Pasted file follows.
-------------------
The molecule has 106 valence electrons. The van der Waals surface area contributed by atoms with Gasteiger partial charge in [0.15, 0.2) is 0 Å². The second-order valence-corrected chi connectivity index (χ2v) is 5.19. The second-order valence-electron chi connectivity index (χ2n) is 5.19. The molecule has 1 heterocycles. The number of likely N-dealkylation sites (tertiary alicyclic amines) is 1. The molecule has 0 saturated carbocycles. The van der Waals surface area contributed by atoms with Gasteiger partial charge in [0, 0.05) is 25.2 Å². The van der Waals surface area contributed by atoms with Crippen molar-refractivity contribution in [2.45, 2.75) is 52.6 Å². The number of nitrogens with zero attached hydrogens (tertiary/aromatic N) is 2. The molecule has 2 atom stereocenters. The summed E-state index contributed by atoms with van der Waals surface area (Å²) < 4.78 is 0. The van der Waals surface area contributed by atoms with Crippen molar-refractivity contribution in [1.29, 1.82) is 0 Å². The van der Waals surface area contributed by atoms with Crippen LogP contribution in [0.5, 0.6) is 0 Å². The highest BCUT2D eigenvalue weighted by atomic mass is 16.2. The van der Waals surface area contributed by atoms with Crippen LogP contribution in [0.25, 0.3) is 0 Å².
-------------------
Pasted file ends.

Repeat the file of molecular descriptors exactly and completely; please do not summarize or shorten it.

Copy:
The molecule has 106 valence electrons. The van der Waals surface area contributed by atoms with Gasteiger partial charge in [0.15, 0.2) is 0 Å². The second-order valence-corrected chi connectivity index (χ2v) is 5.19. The second-order valence-electron chi connectivity index (χ2n) is 5.19. The molecule has 1 heterocycles. The number of likely N-dealkylation sites (tertiary alicyclic amines) is 1. The molecule has 0 saturated carbocycles. The van der Waals surface area contributed by atoms with Gasteiger partial charge in [0, 0.05) is 25.2 Å². The van der Waals surface area contributed by atoms with Crippen molar-refractivity contribution in [2.45, 2.75) is 52.6 Å². The number of nitrogens with zero attached hydrogens (tertiary/aromatic N) is 2. The molecule has 2 atom stereocenters. The summed E-state index contributed by atoms with van der Waals surface area (Å²) < 4.78 is 0. The van der Waals surface area contributed by atoms with Crippen molar-refractivity contribution in [1.29, 1.82) is 0 Å². The van der Waals surface area contributed by atoms with Crippen LogP contribution in [0.5, 0.6) is 0 Å². The highest BCUT2D eigenvalue weighted by atomic mass is 16.2. The van der Waals surface area contributed by atoms with Crippen LogP contribution in [0.25, 0.3) is 0 Å².